printed texts, but
also thousands of sheets written over four decades of life, unfinished and not ready to
be printed. Some of them are from his youth; on some of these focuses this text, namely
on what meant for the young philosophy professor Vasile Băncilă the act or the process of
Keywords: Romanian philosophy; Vasile Băncilă; philosophizing; literary work as
fragment; ethnic philosophy;
Cadre de pornire
Pentru istorie, în general, dar şi pentru sferele disciplinelor spiritului
uman, în particular, nu viitorul pare de cele mai multe ori
The author argues that love should play a central role in philosophy (and ethics). In the past, philosophical practice has been too narrowly defined by theory and explanation. Although unquestionably important, they do not belong to the very core of our philosophizing. Philosophy is primarily a way of life, centered on the soul and the development of our humanity – in its most diverse aspects and to its utmost potential. For such a life to be possible, love must play a central role in philosophy and philosophy should be understood not in the traditional sense as “the love of wisdom,” but in a new way – as the wisdom of love.
Starting from the conviction that the study of culture(s) is much broader than a philosophizing history of ideas approach (one that often retains implicit Eurocentric assumptions), this article is a plea for a reorientation of the study of culture through the demonstration of a stronger commitment to a sociological, empirical and transcultural approach in the study of culture. Instead of focusing on cultural syntheses (i.e. along the main signatures and „Zeitgeist“ symptoms of epochs), my argument redirects attention to particularities, hidden dimensions, and the formation of differences, to cultural countermovements and contradictions. The article suggests a more complex and action-oriented „translational“ approach. It aims to foster a critical self-reflection of the research process of the study of culture itself with regard to its analytical concepts, its societal and ethical concerns, and its fruitful convergence of disciplines.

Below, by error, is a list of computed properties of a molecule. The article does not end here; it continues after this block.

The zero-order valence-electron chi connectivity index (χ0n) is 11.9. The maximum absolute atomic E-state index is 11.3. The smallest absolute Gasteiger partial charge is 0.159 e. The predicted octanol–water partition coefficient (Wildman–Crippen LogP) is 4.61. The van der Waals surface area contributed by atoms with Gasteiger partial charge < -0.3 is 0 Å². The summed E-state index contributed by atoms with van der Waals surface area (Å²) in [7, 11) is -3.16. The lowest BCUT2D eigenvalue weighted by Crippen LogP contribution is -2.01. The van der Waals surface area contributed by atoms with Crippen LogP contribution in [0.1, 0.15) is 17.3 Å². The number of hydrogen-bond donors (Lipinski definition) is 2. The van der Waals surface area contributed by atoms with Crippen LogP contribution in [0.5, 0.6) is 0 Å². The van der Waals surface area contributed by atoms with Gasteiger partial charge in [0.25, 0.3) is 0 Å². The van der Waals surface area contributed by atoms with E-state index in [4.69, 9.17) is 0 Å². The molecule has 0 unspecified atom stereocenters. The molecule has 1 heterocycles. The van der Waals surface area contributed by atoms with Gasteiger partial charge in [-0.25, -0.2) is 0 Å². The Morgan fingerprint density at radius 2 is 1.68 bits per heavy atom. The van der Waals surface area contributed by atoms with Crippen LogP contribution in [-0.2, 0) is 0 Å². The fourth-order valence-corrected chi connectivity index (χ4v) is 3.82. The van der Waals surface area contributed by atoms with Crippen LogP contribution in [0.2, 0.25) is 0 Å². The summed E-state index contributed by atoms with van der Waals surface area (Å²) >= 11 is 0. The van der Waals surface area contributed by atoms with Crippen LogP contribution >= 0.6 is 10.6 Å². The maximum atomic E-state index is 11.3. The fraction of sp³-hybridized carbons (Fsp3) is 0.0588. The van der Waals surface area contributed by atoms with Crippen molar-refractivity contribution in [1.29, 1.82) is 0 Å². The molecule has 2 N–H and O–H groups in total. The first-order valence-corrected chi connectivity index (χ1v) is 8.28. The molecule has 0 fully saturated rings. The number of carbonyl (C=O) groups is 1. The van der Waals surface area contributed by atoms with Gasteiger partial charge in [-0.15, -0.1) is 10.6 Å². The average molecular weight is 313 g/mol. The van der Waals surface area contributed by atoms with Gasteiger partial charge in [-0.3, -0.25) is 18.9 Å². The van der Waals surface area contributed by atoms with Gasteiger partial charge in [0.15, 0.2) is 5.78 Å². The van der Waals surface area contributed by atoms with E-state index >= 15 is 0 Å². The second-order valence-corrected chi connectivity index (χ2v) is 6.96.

The process of philosophical questioning has the power to form not only our way of thinking, but also the way we live. Both my sporting and academic career have made me think about the importance of asking good questions and undergoing the process of answering them. I decided to create a profession of philosophical consultation in sport which works with athletes and coaches of various ages. Consultants and athletes (clients) engage in a dialogue about important and interesting questions/topics in client’s life. This dialogical process is called philosophical consultation. It focuses on critical evaluation and development of client’s thinking, self-cognition, and attitudes/worldviews. Philosophical consultation helps athletes and coaches to look for their identity and achieve better self-awareness. It can be argued that consultation offers what Patočka calls the “care of the soul” (epimeleia peri tês psychês) or what Foucault calls the “care of the self” (epimeleia heautou), which are based on Socrates’ kind of philosophizing. It helps to achieve ancient ideals of kalokagathia and gnôthi seauton. The potential of using philosophy in sport hasn’t been fully discovered. Philosophical consultation is presented as a process of self-cognition and inner development. It has the potential to influence the care for well-being of athletes and coaches.
I aim to explore the practical role of philosophy in sport. I will present possible connections between philosophy and sport and the historical predecessors of the concept of philosophical consultancy in sport. As well, we will discuss what philosophical consultancy is, how philosophical consultant works, and finally what are the challenges in bringing philosophical consultation into sport. Methods that are used in this interdisciplinary article are critical textual analysis, description, and interpretation of data.
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